Gaming on the go

Three days after Sony Ericsson's Xperia Play debuted at Mobile World Congress in Barcelona, Spain, CNET takes a closer look at the long-awaited "PlayStation phone."

Gaming controls on the Xperia Play are mostly comfortable and intuitive. It's not the prettiest device, though, and the circular touchpads can't quite compare with the joystick you'd find on a standard PlayStation controller. The touchpads are responsive but a bit slippery, and the sensitivity appears to vary. On the upside, the the phone doesn't feel top heavy when held in the gaming position.

Photo by: Kent German/CNET

Screen resolution

Sony Ericsson typically succeeds with its displays, but the Xperia Play is a mixed bag. The 4-inch screen supports 16.7 million colors, but I would have liked to see a higher resolution than 854x480 pixels. Gaming graphics look pretty good, though Sony Ericsson might have kicked it up a notch.
Photo by: Kent German/CNET

Direct light

On the other hand, the screen shows up relatively well in direct light.
Photo by: Kent German/CNET

Shoulder buttons

The Xperia Play offers one set of shoulder buttons for game play. Fortunately, when the handset is open there's enough space to press the buttons without your fingers hitting the sliding face.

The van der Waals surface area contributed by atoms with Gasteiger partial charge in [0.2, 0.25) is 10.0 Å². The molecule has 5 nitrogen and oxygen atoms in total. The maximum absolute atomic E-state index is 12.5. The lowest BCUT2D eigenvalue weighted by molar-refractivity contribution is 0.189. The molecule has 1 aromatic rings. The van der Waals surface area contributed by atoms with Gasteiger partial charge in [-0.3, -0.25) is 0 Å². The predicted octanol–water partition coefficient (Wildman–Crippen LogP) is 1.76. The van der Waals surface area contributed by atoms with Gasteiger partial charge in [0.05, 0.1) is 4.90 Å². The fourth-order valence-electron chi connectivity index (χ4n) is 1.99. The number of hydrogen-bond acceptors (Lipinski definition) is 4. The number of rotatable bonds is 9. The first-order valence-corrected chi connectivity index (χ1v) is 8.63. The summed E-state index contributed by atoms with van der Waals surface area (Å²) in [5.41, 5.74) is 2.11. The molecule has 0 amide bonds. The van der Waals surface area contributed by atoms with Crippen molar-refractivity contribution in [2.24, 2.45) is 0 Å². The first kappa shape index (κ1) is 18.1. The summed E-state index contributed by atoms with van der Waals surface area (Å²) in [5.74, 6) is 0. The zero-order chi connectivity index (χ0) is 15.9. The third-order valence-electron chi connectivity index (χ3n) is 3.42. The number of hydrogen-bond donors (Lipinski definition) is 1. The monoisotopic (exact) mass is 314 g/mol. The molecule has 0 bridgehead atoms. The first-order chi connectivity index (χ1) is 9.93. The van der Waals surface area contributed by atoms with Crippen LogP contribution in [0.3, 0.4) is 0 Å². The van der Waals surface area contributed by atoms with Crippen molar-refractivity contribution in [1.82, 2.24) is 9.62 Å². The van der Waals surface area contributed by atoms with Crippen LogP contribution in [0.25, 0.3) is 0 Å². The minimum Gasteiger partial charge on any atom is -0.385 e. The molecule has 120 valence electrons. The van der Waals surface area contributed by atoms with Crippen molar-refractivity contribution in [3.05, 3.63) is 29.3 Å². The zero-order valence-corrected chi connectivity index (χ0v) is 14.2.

Photo by: Kent German/CNET

Game icons

Icons for the individual games are displayed on a separate page in the main menu. You can move them around as you wish.
Photo by: Kent German/CNET

Social side

The Xperia Play has a slightly modified version of Sony Ericsson's Timescape application. It's a little cleaner than on previous Xperia handsets, and it still shows all your messages and social media alerts.
Photo by: Kent German/CNET

Mediascape app

Sony Ericsson's Mediascape app replaces the standard Android media player. It has an attractive design, and I like how it surfaces a lot of options on the main screen.
Photo by: Kent German/CNET

Media player in action

Here you can see the media player in action. It supports album art, and the player controls are large and conveniently placed. At the bottom center is the control for Sony Ericsson's Infinity feature. Pressing it will take you to a list of all media associated with that artist.
Photo by: Kent German/CNET

Virtual keyboard

There's no physical keyboard, so you'll need to use the virtual keyboard for all text entry.
Photo by: Kent German/CNET

Phone dialer

The phone dialer features large buttons and plenty of shortcuts. The size of the numbers and letters should be sufficient for most users.
Photo by: Kent German/CNET

REVIEW

The most beautiful phone ever has one wildly annoying issue

he Samsung Galaxy S8's fast speeds and fantastic curved screen make it a top phone for 2017, but the annoying fingerprint reader could sour your experience.

Hot Products